Latest Kaiser Health News Stories
Workers who lose employer-based health coverage during a strike or lockout will have access to a full-subsidy plan through Covered California.
For decades, many women of color, particularly those with low incomes, had little control over their family planning care. Now, a White House effort aims to give patients more choices as abortion care evaporates, but patients remain wary of providers.
Taxpayers had to foot the bills for care that should have cost far less, according to records released after KHN filed a lawsuit under the Freedom of Information Act. The government may seek to recover up to $650 million as a result.
Datos preliminares para 2021 mostraron cerca de 2.5 millones de casos reportados de clamidia, gonorrea y sífilis en el país, según los Centros para el Control y Prevención de Enfermedades.
As the covid-19 pandemic grinds on, Elko County, Nevada, still lacks a public health department. Yet its elected leaders rejected federal funds that could have helped it create one. Decisions like the one in Elko, and ones made by officials with other state and local governments, leave health experts concerned about whether the country’s public health infrastructure will be prepared to handle future health challenges.
The popularity of at-home covid tests has amplified calls from public health researchers and diagnostic companies to make home testing similarly routine for sexually transmitted diseases. But FDA guidelines are lagging.
Hospitals strike deals with financing companies, generating profits for lenders, and more debt for patients.
Voters in Inglewood were poised to approve a union-backed $25 minimum wage for workers at private hospitals and facilities, while Duarte voters rejected it.
Los especialistas en apoyo a pares están ellos mismos en recuperación y se los contrata para ayudar a otros. Pueden vincularse con los pacientes de una manera distinta que los profesionales de salud.
States, tribes, and local governments are figuring out how best to spend billions of dollars from an opioid lawsuit settlement. One option they’re considering is funding peer support specialists, who guide people recovering from addiction as they do it themselves.
A new documentary, “InHospitable,” explores how disputes between big hospitals can leave patients with few options for care and imperil their health.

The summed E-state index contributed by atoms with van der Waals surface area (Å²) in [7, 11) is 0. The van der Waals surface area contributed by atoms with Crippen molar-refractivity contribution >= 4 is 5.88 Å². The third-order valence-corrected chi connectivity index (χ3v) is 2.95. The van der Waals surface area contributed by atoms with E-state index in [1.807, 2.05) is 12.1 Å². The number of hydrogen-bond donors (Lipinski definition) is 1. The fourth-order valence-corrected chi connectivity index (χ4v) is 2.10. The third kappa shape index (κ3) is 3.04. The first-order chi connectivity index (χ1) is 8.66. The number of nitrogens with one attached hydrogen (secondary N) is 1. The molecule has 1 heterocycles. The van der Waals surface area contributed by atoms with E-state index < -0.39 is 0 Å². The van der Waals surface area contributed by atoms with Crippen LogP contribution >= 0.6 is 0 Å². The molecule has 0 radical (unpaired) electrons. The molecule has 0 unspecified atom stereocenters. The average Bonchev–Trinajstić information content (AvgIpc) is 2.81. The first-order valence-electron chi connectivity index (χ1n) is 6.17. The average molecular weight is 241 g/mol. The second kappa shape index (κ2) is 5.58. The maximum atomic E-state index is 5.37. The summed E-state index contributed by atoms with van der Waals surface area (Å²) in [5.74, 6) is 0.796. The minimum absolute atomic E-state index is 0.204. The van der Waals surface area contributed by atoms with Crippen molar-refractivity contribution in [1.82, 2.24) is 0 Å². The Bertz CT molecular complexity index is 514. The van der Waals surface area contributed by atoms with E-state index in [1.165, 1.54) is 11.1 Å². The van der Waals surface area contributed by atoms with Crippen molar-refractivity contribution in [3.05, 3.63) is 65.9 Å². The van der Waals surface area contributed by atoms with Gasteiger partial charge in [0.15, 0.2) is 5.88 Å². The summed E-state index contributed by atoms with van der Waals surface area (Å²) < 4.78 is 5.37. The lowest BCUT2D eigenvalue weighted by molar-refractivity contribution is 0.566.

Private equity firms have shelled out almost $1 trillion to acquire nearly 8,000 health care businesses, in deals almost always hidden from federal regulators. The result: higher prices, lawsuits, and complaints about care.
As the covid-19 pandemic raged, an independent nonprofit tied to the Centers for Disease Control and Prevention hired an army of seasoned professionals to fill the gaps in the country’s public health system. Now, the money has largely run out, and state and local health departments are again without their expertise.
Many of the pharmacies were small, independent operations that had decided not to participate next year because of the lowered reimbursement being offered. But they were surprised by an early dismissal, and some patients with specialized drug needs could face difficulties in the transition.
While sales of its covid vaccines are falling, Pfizer plans to triple the price of the shots and use its bonanza from government contracts to buy and develop new blockbusters.
The nation’s largest private health system, HCA Healthcare, has faced years of scrutiny over its share of emergency room patients who are admitted to the hospital. And now U.S. Rep. Bill Pascrell, a Democrat from New Jersey, is calling for a federal investigation, prompting an escalating defense by the hospital system, based in Nashville, Tennessee.
Centene, the largest Medicaid managed-care company in the U.S., has thrown more than $26.9 million at political campaigns across the country since 2015, especially focused on states where it is wooing Medicaid contracts and settling accusations that it overbilled taxpayers. Among its tactics: Centene is skirting contribution limits by giving to candidates through its many subsidiaries.
The Affordable Care Act’s 10th annual open-enrollment period began Nov. 1 and runs through Jan. 15, 2023, in most states. But for the first time, the health law seems to be enrolling Americans with far less controversy than in previous years. Meanwhile, as Election Day approaches, Democrats are focusing on GOP efforts to cut Social Security and Medicare. Joanne Kenen of the Johns Hopkins Bloomberg School of Public Health and Politico, Tami Luhby of CNN, and Julie Appleby of KHN join KHN’s Julie Rovner to discuss these topics and more. Also this week, Rovner interviews KHN’s Arthur Allen, who wrote the latest KNH-NPR Bill of the Month, about an old but still very expensive cancer drug.
Muchas personas han estado postergando citas médicas, en especial durante la pandemia de covid, sin saber que corren el riesgo de perder a su doctor.
Some primary care physicians will drop seldom-seen patients. That’s a particular problem for those who postponed doctor visits during the pandemic.